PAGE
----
Anti-ripping *always* infringes on fair dealing?
mskala at ansuz.sooke.bc.ca
Thu Aug 22 11:55:45 EDT 2002
Here's a thought I had while reading the latest Slashdot item about the
CDs with built-in "smart cards". Note that in the last day or so there
was also that story about "SACDs", with a high-quality and low-quality
version of the music and the claim that the low-quality version would be
rippable and the high-quality not.
Manufacturers do stuff like this in order to prevent people "ripping"
music to computer hard discs, because they claim that the reason people
rip discs is to illegally copy them. People on our side of the fence
claim that we rip discs mostly for perfectly legal reasons, so ripping
should be allowed.
But now here's the thing: aren't we missing the point? I think a claim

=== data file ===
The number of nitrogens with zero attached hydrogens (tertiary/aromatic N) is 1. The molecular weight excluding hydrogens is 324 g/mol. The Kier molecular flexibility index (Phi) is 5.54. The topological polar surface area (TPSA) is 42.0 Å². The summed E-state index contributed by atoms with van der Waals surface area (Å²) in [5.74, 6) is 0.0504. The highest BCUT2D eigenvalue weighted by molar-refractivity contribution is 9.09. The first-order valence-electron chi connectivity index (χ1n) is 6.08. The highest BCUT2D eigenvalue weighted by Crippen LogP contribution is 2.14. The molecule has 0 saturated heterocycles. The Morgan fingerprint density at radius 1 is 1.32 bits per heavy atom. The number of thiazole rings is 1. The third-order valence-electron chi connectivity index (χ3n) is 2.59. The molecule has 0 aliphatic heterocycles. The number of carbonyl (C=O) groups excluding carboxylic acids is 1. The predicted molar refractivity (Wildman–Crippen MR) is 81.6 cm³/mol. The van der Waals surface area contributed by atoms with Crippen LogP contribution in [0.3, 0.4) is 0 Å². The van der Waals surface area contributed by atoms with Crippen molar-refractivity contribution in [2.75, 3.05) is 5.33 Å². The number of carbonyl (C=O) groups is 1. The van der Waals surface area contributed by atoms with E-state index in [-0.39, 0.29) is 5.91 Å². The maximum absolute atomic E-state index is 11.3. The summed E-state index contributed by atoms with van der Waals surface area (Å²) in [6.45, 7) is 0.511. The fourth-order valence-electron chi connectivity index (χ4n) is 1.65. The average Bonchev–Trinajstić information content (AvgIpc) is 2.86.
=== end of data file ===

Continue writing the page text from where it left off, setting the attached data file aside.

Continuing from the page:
could be made that ripping is *always* fair dealing. Even if
someone makes an illegal duplicate of the music later, it's not the
CD->hard disk copy that's the illegal copy. The illegal copy is hard
disk->CD-R, or hard disc->net->someone else's hard disc. When they try
to prevent ripping, they're attacking the wrong part of the
Matthew Skala, CS PhD student, University of Waterloo
mskala at math.uwaterloo.ca <-- school
mskala at ansuz.sooke.bc.ca <-- home
For (un)subscription information, posting guidelines and
links to other related sites please see http://www.digital-copyright.ca
More information about the Discuss